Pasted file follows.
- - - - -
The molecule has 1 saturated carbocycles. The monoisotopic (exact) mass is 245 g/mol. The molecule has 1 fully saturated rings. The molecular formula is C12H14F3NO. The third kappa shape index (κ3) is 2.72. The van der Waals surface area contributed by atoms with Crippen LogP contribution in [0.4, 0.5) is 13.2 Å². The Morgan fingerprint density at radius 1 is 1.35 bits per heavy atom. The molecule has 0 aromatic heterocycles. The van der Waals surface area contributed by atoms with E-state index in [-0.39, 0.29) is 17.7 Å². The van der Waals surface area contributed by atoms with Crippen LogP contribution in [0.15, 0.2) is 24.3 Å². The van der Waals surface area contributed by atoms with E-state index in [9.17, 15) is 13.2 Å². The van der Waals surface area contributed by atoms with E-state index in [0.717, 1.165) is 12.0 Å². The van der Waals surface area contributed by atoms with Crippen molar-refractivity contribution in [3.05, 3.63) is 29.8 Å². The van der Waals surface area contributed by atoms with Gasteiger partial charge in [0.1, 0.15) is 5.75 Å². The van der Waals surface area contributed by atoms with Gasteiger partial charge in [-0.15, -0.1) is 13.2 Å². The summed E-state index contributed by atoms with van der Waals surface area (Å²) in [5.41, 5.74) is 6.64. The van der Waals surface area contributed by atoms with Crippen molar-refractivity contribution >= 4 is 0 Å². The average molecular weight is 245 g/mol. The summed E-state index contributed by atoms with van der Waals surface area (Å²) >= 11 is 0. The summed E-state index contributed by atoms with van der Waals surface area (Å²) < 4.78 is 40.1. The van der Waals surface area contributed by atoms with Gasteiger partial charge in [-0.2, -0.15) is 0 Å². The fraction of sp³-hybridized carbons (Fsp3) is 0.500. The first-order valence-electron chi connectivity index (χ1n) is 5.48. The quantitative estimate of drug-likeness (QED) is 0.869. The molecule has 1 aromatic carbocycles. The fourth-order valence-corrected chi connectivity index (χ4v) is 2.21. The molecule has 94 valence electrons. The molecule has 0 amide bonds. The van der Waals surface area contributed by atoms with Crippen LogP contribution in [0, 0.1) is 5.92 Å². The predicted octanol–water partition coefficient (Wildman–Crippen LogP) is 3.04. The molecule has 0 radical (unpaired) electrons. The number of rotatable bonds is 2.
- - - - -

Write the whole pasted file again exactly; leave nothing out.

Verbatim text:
The molecule has 1 saturated carbocycles. The monoisotopic (exact) mass is 245 g/mol. The molecule has 1 fully saturated rings. The molecular formula is C12H14F3NO. The third kappa shape index (κ3) is 2.72. The van der Waals surface area contributed by atoms with Crippen LogP contribution in [0.4, 0.5) is 13.2 Å². The Morgan fingerprint density at radius 1 is 1.35 bits per heavy atom. The molecule has 0 aromatic heterocycles. The van der Waals surface area contributed by atoms with E-state index in [-0.39, 0.29) is 17.7 Å². The van der Waals surface area contributed by atoms with Crippen LogP contribution in [0.15, 0.2) is 24.3 Å². The van der Waals surface area contributed by atoms with E-state index in [9.17, 15) is 13.2 Å². The van der Waals surface area contributed by atoms with E-state index in [0.717, 1.165) is 12.0 Å². The van der Waals surface area contributed by atoms with Crippen molar-refractivity contribution in [3.05, 3.63) is 29.8 Å². The van der Waals surface area contributed by atoms with Gasteiger partial charge in [0.1, 0.15) is 5.75 Å². The van der Waals surface area contributed by atoms with Gasteiger partial charge in [-0.15, -0.1) is 13.2 Å². The summed E-state index contributed by atoms with van der Waals surface area (Å²) in [5.41, 5.74) is 6.64. The van der Waals surface area contributed by atoms with Crippen molar-refractivity contribution >= 4 is 0 Å². The average molecular weight is 245 g/mol. The summed E-state index contributed by atoms with van der Waals surface area (Å²) >= 11 is 0. The summed E-state index contributed by atoms with van der Waals surface area (Å²) < 4.78 is 40.1. The van der Waals surface area contributed by atoms with Gasteiger partial charge in [-0.2, -0.15) is 0 Å². The fraction of sp³-hybridized carbons (Fsp3) is 0.500. The first-order valence-electron chi connectivity index (χ1n) is 5.48. The quantitative estimate of drug-likeness (QED) is 0.869. The molecule has 1 aromatic carbocycles. The fourth-order valence-corrected chi connectivity index (χ4v) is 2.21. The molecule has 94 valence electrons. The molecule has 0 amide bonds. The van der Waals surface area contributed by atoms with Crippen LogP contribution in [0, 0.1) is 5.92 Å². The predicted octanol–water partition coefficient (Wildman–Crippen LogP) is 3.04. The molecule has 0 radical (unpaired) electrons. The number of rotatable bonds is 2.